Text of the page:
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Looking for an exciting public health career? Apply today to become a CDC disease detective. The two year post graduate program provides on the job training for health professionals interested in epidemiology. Apply now to be part of the 2017 EIS class: http://1.usa.gov/1Kz7H5Z
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I want to do international job.
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As a disease detective with CDC’s National Center on Birth Defects and Developmental Disabilities, Sarah Tinker yearned to be on the frontlines of the Zika response. When she was asked to give Colombia some much-needed help, she was ready to go. She deployed to Colombia in April and June 2016 to help track pregnant women exposed to Zika. Read more about her work in new #CDCResponder story. http://bit.ly/2a0J8G9
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A true humanitarian.
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CDC is assisting in the investigation of a case of Zika in a Utah resident who is a family contact of the elderly Utah resident who died in late June. The deceased patient had traveled to an area with Zika and lab tests showed he had uniquely high amounts of virus—more than 100,000 times higher than seen in other samples of infected people—in his blood. State and local public health disease control specialists, along with CDC, are investigating how the second resident became infected. http://bit.ly/29Q9REK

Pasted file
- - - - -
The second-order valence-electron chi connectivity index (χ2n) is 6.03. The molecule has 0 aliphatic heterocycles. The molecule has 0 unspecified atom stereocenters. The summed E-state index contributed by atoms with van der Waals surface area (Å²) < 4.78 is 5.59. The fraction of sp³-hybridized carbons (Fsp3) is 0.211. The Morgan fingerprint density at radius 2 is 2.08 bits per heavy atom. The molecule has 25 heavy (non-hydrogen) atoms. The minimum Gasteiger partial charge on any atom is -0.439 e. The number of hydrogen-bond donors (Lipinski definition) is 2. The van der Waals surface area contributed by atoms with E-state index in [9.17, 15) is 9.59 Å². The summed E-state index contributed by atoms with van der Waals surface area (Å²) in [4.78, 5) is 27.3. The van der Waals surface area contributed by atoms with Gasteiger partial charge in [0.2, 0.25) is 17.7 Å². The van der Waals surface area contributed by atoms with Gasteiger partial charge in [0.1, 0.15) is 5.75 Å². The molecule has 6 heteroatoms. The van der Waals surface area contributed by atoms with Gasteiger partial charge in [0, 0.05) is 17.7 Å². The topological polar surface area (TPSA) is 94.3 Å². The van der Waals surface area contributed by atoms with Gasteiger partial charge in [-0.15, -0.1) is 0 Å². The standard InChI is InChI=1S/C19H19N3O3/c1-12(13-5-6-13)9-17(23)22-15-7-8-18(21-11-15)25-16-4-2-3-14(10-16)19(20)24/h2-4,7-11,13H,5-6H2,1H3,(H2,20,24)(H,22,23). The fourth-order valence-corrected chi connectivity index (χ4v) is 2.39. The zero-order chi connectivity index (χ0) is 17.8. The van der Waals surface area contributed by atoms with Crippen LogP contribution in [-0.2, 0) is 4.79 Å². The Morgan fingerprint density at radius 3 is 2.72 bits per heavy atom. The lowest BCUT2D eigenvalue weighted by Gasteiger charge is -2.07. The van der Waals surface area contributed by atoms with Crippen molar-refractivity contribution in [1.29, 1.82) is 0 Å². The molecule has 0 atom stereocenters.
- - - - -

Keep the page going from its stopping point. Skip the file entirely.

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Seventy years ago, in 1946, Malaria Control in War Areas, a program within the US Public Health Service, transitioned into the Communicable Disease Center (CDC) on July 1. That same year, the US became malaria-free. Learn more about CDC’s 70 year history: http://1.usa.gov/29axqXC
CDC’s 70th Anniversary: For 70 years, CDC has put proven science into action to keep Americans safe from health threats. See key moments in CDC history.
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Join us for an encore presentation of CDC’s Public Health Grand Rounds on July 19, at 1:00 p.m. ET on mosquito-borne diseases. Aedes aegypti and Aedes albopictus mosquitoes are the primary vectors for dengue, chikungunya, yellow fever, and Zika viruses. This rebroadcast highlights the importance of preventing all Aedes mosquito-borne diseases. http://1.usa.gov/1rzB4JL
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Have them in circles
39,657 people
Briane jones's profile photo
Tara Verner's profile photo
Sandra Jarquin's profile photo
shawnsa christy's profile photo
Plymouth Congregational Church Ucc's profile photo
劉依婷's profile photo
Emmanuel Anyanwu's profile photo
Brenda  Shaver's profile photo
Deward Strong's profile photo